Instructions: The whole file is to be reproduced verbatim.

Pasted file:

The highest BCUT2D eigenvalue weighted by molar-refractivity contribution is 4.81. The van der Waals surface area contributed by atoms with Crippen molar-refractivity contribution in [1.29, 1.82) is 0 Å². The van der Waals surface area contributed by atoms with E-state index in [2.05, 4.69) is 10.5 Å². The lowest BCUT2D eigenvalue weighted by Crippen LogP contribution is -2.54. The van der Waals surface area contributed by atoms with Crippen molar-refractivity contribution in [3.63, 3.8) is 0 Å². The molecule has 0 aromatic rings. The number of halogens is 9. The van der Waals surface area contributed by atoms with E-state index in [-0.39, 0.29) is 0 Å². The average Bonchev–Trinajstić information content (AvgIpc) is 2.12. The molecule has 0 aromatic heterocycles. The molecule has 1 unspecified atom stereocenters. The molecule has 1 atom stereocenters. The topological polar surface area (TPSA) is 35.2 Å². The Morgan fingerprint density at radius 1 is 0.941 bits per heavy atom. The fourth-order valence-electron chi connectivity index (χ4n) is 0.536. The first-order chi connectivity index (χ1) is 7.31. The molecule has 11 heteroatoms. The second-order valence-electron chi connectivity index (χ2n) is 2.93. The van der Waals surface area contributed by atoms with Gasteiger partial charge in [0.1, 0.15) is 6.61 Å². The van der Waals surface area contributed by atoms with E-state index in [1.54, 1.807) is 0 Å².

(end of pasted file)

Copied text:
The highest BCUT2D eigenvalue weighted by molar-refractivity contribution is 4.81. The van der Waals surface area contributed by atoms with Crippen molar-refractivity contribution in [1.29, 1.82) is 0 Å². The van der Waals surface area contributed by atoms with E-state index in [2.05, 4.69) is 10.5 Å². The lowest BCUT2D eigenvalue weighted by Crippen LogP contribution is -2.54. The van der Waals surface area contributed by atoms with Crippen molar-refractivity contribution in [3.63, 3.8) is 0 Å². The molecule has 0 aromatic rings. The number of halogens is 9. The van der Waals surface area contributed by atoms with E-state index in [-0.39, 0.29) is 0 Å². The average Bonchev–Trinajstić information content (AvgIpc) is 2.12. The molecule has 0 aromatic heterocycles. The molecule has 1 unspecified atom stereocenters. The molecule has 1 atom stereocenters. The topological polar surface area (TPSA) is 35.2 Å². The Morgan fingerprint density at radius 1 is 0.941 bits per heavy atom. The fourth-order valence-electron chi connectivity index (χ4n) is 0.536. The first-order chi connectivity index (χ1) is 7.31. The molecule has 11 heteroatoms. The second-order valence-electron chi connectivity index (χ2n) is 2.93. The van der Waals surface area contributed by atoms with Gasteiger partial charge in [0.1, 0.15) is 6.61 Å². The van der Waals surface area contributed by atoms with E-state index in [1.54, 1.807) is 0 Å².